How does commercial umbrella insurance work?
Most insurance policies work the same way: You experience a financial loss, you file a claim, and if the claim is covered by your policy, you receive compensation.
Commercial umbrella insurance doesn’t really deviate from this model. But because it isn't a "primary" policy, its coverage can only be applied in certain situations. Knowing when you can use your commercial umbrella policy is the part that’s sometimes challenging.
Once you know the “rules” of umbrella insurance, you'll have a better idea of when you can draw on this policy. Let's take a look at how it works.
How commercial umbrella insurance supplements coverage
Think of umbrella insurance as a backup for business liability policies that you already have. When a claim exceeds your primary policy's limit, you can apply your coverage to the amount still owed on the claim.
Usually, umbrella coverage can be applied to claims made on these liability insurance policies:
- General liability insurance
- Commercial auto / hired and non-owned auto insurance
- Employer's liability insurance
This is what sets umbrella insurance apart from most policies: It’s only useful when your liability policies have reached their limits. It’s like a reserve policy, that fills in any gaps if a claim exceeds your other policy limits.
Be sure to discuss with your agent whether you have to make a separate claim on your umbrella policy or whether its coverage kicks in automatically. If it isn’t automatic, you may have to file two claims – one on the initial underlying policy and one on the umbrella policy.
You should also ask about which policies your umbrella coverage can and can't supplement. For instance, umbrella insurance cannot cover a professional liability claim. Talk with an Insureon agent beforehand so you know what to expect from your policy.
Many different types of businesses can benefit from the additional coverage and protection that umbrella insurance provides. Businesses that should consider purchasing this coverage include:
- Food and beverage
- Healthcare professionals
- Home-based businesses
- Insurance professionals
- Personal care
- Photo and video
- Technology / IT
An example of using your umbrella insurance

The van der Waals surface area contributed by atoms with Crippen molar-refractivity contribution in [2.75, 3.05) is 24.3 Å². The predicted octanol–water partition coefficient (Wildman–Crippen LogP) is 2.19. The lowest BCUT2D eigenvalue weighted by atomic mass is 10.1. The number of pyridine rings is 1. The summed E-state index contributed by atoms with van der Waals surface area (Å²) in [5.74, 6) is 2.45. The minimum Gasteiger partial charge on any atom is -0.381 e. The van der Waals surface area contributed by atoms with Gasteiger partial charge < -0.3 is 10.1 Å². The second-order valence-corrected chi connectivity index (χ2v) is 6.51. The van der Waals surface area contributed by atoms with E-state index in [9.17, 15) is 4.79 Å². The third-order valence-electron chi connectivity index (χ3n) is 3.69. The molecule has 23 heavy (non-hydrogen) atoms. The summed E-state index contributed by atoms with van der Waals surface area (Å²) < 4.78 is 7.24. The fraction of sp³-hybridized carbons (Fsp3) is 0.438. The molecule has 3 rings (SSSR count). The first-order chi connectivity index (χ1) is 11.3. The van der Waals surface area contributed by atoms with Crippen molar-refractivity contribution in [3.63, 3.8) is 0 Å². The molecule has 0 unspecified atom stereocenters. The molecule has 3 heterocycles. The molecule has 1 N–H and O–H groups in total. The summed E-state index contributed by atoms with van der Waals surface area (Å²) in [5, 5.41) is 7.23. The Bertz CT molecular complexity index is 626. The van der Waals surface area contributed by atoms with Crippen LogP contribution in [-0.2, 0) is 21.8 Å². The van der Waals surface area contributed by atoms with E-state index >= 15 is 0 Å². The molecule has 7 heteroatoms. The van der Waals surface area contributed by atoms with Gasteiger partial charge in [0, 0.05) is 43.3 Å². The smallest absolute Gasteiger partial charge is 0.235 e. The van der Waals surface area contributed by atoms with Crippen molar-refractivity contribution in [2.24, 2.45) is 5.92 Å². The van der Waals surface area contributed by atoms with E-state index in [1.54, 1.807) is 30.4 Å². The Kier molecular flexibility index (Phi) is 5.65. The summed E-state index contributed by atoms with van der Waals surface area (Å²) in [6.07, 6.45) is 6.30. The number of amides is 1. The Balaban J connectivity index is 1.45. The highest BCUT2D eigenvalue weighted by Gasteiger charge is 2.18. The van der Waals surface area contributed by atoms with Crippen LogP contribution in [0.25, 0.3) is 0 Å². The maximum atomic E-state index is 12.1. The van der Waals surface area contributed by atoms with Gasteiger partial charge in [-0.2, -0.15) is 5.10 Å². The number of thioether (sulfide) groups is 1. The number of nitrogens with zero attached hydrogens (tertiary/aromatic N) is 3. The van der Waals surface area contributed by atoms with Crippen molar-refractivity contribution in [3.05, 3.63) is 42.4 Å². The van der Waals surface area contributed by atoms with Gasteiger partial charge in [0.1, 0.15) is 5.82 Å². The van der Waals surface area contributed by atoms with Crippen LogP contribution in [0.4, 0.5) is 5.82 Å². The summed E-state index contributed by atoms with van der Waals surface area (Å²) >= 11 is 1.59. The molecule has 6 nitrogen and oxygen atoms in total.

Let’s consider a scenario in which you might benefit from having umbrella insurance. Say you run a high-end retail shop where clients come in frequently to look at your merchandise. During a storm, a pool of water accumulates on the tile in front of the door, and before an employee can mop it up and lay down mats and a wet floor sign, a woman comes in, slips, and falls onto the tile.
You call an ambulance, and she goes to the hospital. A few days later, you receive a notice that the woman is suing your business. It turns out that her fall resulted in high medical bills and she cannot return to work because of her injury. You, your attorney, and her attorney decide on a settlement to avoid going to court. But the settlement is $2.4 million, and your general liability insurance covers up to $2 million per claim.
Without an umbrella policy, you would have to pay the $400,000 out of pocket or from your business’s assets. But if you have umbrella insurance, you can file a claim and pay the additional $400,000, plus legal expenses, without touching your business’s assets.
How much does commercial umbrella insurance cost?
Umbrella insurance typically costs about $40 per month per $1 million of additional protection. The median cost is $80 per month, which means most people choose $2 million of additional coverage. Prices vary depending on the location, size, and risks of your business. Learn more about commercial umbrella insurance costs.
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